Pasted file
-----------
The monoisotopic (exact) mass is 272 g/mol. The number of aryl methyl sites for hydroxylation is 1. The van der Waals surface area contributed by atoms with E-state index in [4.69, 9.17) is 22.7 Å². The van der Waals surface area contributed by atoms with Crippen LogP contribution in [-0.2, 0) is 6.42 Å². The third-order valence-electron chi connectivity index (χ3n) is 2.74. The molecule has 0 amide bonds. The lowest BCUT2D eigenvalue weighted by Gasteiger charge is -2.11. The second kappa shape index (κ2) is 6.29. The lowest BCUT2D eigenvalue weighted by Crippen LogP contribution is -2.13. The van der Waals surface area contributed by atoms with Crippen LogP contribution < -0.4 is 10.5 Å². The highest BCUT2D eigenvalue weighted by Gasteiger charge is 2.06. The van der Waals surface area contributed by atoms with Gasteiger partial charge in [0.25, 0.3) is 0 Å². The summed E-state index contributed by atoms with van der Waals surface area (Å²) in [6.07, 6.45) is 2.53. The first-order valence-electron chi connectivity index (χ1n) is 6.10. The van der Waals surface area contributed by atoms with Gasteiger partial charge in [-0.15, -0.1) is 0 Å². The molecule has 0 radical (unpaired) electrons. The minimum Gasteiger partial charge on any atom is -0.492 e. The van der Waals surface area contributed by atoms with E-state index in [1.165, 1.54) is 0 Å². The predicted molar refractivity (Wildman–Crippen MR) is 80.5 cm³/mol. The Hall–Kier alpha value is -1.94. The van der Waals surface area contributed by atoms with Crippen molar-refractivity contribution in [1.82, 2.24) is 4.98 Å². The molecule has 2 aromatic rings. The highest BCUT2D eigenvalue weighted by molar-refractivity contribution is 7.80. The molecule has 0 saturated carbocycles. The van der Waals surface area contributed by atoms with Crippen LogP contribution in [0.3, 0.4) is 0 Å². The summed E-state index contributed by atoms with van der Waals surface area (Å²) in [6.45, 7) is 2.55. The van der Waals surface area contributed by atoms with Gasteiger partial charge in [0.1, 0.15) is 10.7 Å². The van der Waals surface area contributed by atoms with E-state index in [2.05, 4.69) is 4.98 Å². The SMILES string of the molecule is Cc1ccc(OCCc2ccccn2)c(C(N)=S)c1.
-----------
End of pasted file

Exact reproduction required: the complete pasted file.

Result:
The monoisotopic (exact) mass is 272 g/mol. The number of aryl methyl sites for hydroxylation is 1. The van der Waals surface area contributed by atoms with E-state index in [4.69, 9.17) is 22.7 Å². The van der Waals surface area contributed by atoms with Crippen LogP contribution in [-0.2, 0) is 6.42 Å². The third-order valence-electron chi connectivity index (χ3n) is 2.74. The molecule has 0 amide bonds. The lowest BCUT2D eigenvalue weighted by Gasteiger charge is -2.11. The second kappa shape index (κ2) is 6.29. The lowest BCUT2D eigenvalue weighted by Crippen LogP contribution is -2.13. The van der Waals surface area contributed by atoms with Crippen LogP contribution < -0.4 is 10.5 Å². The highest BCUT2D eigenvalue weighted by Gasteiger charge is 2.06. The van der Waals surface area contributed by atoms with Gasteiger partial charge in [0.25, 0.3) is 0 Å². The summed E-state index contributed by atoms with van der Waals surface area (Å²) in [6.07, 6.45) is 2.53. The first-order valence-electron chi connectivity index (χ1n) is 6.10. The van der Waals surface area contributed by atoms with Gasteiger partial charge in [-0.15, -0.1) is 0 Å². The molecule has 0 radical (unpaired) electrons. The minimum Gasteiger partial charge on any atom is -0.492 e. The van der Waals surface area contributed by atoms with E-state index in [1.165, 1.54) is 0 Å². The predicted molar refractivity (Wildman–Crippen MR) is 80.5 cm³/mol. The Hall–Kier alpha value is -1.94. The van der Waals surface area contributed by atoms with Crippen molar-refractivity contribution in [1.82, 2.24) is 4.98 Å². The molecule has 2 aromatic rings. The highest BCUT2D eigenvalue weighted by molar-refractivity contribution is 7.80. The molecule has 0 saturated carbocycles. The van der Waals surface area contributed by atoms with Crippen LogP contribution in [0.3, 0.4) is 0 Å². The summed E-state index contributed by atoms with van der Waals surface area (Å²) in [6.45, 7) is 2.55. The van der Waals surface area contributed by atoms with Gasteiger partial charge in [0.1, 0.15) is 10.7 Å². The van der Waals surface area contributed by atoms with E-state index in [2.05, 4.69) is 4.98 Å². The SMILES string of the molecule is Cc1ccc(OCCc2ccccn2)c(C(N)=S)c1.